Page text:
Over one million ex-felons in Florida will now have the right to vote after the state passes Amendment Four on Tuesday.



Restoring Voting Rights in Florida: A Small Ripple with a Huge Impact

The Democratic blue wave did not totally take over Washington, D.C. in the midterm elections like many liberals and progressives had hoped.

But a small ripple in Florida might have the biggest impact on the “Sunshine State” going forward.

The state of Florida voted to restore voting rights for felons, overturning a law that many African-Americans have long believed existed to strip rights away from African-Americans, a group disproportionately imprisoned and often disenfranchised at the voting booth.

“Over 60 percent of Florida voters took a stand for fairness and voting rights, and to remove a stain that has been in our state’s constitution since the Civil War era,” American Civil Liberties Union (ACLU) Executive Director Howard said in an official statement Tuesday night.

As a result, over one million Floridians now have regained the right to vote.

In order to regain the right to vote, felons would have to have completed their full sentences, probation and/or parole and paid any fine that they had.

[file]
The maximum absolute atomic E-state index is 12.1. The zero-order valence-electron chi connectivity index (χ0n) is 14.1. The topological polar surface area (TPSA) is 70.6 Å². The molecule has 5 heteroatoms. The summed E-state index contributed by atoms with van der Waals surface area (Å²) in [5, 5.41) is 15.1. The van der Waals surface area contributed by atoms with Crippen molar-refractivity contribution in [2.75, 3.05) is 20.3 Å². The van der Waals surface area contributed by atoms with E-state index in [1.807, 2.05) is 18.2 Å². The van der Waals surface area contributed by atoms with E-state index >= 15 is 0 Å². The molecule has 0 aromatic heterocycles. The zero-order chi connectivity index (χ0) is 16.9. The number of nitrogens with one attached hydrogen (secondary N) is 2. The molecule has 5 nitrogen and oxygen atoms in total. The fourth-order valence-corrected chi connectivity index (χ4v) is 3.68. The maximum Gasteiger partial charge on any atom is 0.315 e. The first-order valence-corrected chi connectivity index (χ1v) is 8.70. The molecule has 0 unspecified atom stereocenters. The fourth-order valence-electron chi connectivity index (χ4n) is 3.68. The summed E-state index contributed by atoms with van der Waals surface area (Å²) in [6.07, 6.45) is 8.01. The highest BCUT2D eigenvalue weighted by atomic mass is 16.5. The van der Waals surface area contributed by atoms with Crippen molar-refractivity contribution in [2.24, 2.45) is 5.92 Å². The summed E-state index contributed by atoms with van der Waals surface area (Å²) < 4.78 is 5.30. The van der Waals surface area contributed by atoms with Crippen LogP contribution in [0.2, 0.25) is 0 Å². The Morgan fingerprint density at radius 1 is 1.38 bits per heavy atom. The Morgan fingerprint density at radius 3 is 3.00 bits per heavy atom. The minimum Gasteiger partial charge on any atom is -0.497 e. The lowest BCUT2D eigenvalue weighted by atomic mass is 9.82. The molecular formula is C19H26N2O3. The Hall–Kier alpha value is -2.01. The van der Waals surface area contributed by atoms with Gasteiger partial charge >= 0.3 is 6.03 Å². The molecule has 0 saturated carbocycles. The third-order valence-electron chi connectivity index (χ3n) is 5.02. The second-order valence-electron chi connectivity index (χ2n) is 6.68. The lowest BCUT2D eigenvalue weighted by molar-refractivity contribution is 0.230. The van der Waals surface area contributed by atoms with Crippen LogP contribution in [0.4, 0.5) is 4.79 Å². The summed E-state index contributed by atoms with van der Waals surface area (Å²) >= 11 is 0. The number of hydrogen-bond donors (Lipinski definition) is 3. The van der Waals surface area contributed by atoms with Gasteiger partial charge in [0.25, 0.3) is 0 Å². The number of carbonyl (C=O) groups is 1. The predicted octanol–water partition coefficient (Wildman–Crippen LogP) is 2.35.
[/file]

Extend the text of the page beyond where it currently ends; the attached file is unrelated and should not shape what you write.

Many supporters of restoring voting rights to felons around the country have long believed that the 13th Amendment to the United States Constitution came about to re-enslave African-Americans and strip them of their voting rights after the Emancipation Proclamation.

In essence, the 13th Amendment has allowed for slavery to exist, especially aimed at minorities, if the court convicts them of felonies.

Critically acclaimed filmmaker Ava Duvernay made the award-winning Netflix documentary entitled “13th” to discuss the impact of the 13th Amendment on the African-American community.

For many African-Americans and other minority and low-income groups, getting wrongfully convicted because some could not afford adequate legal counsel, has resulted in them becoming modern day slaves belonging to the state.

Many people believe that Florida’s new law, known as Amendment Four, will correct a discriminatory law aimed at maintaining White political power and silencing minority citizens.

Simon said, “This victory is the culmination of hard work. For too long, Florida has been an extreme outlier—our state’s lifetime voting ban was the single most powerful voter suppression tactic in the country, shutting more people out of the voting booth and out of our democracy than any other single law or policy in the country.”

The celebration was a long time coming for Floridians for a Fair Democracy, which worked for two years to bring Amendment Four to the ballot.

The group needed 766,200 signatures on a petition to appear on the ballot.

Florida approved the petition in January.

“We are a nation of second chances,” said Desmond Meade, the chairman of Floridians for Fair Democracy.

In 2001, Meade, an Orlando, Fla. resident, got convicted on drug and firearm charges.

However, until Tuesday night Florida was one of 13 states that did not allow for second chances when it comes to convicted felons and voting rights.